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Hints and Tips #14: KISS System Dust Collector

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Blog entry by Dave Rutan posted 10-02-2015 05:07 PM 1187 reads 0 times favorited 6 comments Add to Favorites Watch
« Part 13: Spalted Log Breakdown Part 14 of Hints and Tips series Part 15: Another Way to Break Down a Log »

I don’t like the idea of breathing in dust while running my machinery any more than the next guy (er, woodworker.) A few years ago, when we finally stopped using our last box fan, I hid it away, having an idea to re-purpose it down the road. So a few weeks ago, I decided to take another step towards a safer shop. I dug out the fan and cleaned it up. After checking that it still ran OK, I went out and bought one of those filters for forced hot air heating systems and installed it on the ‘sucking’ side of the box fan. This particular filter, 20×20 inch in my case is disposable, but I plan on investing in one that can be cleaned and reused (up to ten years according to the product info!)

The filter is simply taped onto the frame of the fan with duct tape. When upgrade, I might make a proper wooden frame to ease the removal of the filter for cleaning. In any case, I have noticed a difference in the air quality of my shop after doing dust-making operations. I’ve also noticed less need to dust things off that aren’t even my tools.

-- Ni faru ion el ligno!



6 comments so far

View Oldtool's profile

Oldtool

2375 posts in 1658 days


#1 posted 10-02-2015 05:21 PM

Nice repurposing of the fan, should serve you well in the new application.

-- "I am a firm believer in the people. If given the truth, they can be depended upon to meet any national crisis. The point is to bring them the real facts." - Abraham Lincoln

View CharlieK's profile

CharlieK

467 posts in 3261 days


#2 posted 10-02-2015 05:36 PM

Way to go, Dave. None of us want to have COPD later in life.

-- Adjustable Height Workbench Plans http://www.Jack-Bench.com

View NDakota's profile

NDakota

68 posts in 1014 days


#3 posted 10-02-2015 07:11 PM

I made one like that a few years ago. What i found was that a filter on the outflow side catches a lot of dust also.I offset the filters top and bottom about 3inches so the motor didnt have to work as hard, dont know if that is neccesary!? I also found that a old cheap filter works better than expensive one,I just vacume when dirty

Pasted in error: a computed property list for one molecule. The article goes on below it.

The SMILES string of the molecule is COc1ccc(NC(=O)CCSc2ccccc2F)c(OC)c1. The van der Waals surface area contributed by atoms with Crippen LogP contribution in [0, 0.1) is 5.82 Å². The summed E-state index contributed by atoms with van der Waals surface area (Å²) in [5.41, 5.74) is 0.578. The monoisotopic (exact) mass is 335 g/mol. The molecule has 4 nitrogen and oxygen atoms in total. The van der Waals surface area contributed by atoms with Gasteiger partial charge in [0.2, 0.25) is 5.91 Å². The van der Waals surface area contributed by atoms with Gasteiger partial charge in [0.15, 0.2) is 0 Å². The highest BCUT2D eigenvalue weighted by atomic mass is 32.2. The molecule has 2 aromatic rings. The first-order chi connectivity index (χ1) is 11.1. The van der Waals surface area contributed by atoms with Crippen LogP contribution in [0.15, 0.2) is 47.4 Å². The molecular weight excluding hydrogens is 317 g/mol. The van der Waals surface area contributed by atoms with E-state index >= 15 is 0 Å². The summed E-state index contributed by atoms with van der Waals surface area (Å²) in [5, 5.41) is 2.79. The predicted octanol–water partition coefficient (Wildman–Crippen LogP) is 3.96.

View Dave Rutan's profile

Dave Rutan

1435 posts in 1656 days


#4 posted 10-02-2015 07:24 PM

I’ll say this, I was breaking down a few small logs this morning. I was wearing a dust mask because I’m getting cautious. When I took off the dust mask it was covered with dust. I’ll take any help I can g


I made one like that a few years ago. What i found was that a filter on the outflow side catches a lot of dust also.I offset the filters top and bottom about 3inches so the motor didnt have to work as hard, dont know if that is neccesary!? I also found that a old cheap filter works better than expensive one,I just vacume when dirty

- NDakota

I was going to try vacuuming the filter first. I’m glad that it should work. Low budget make us all inventive.

-- Ni faru ion el ligno!

View robscastle's profile

robscastle

3393 posts in 1672 days


#5 posted 10-05-2015 06:14 AM

Hey Dave,

Dont vacuum the filter it will possibly then just block up the wifes vac, take it outside and gently tap it on a bin or the likes, as the dust will be very fine, it dosent all need to come out of the filter as its a filter and needs a certain amount of dust to work really well.

-- Regards Robert

View Dave Rutan's profile

Dave Rutan

1435 posts in 1656 days


#6 posted 10-05-2015 10:01 AM

I was figuring on that or just brushing it with my generous shop brush. I would think vacuuming mine would just suck the baffles out of the frame.

-- Ni faru ion el ligno!

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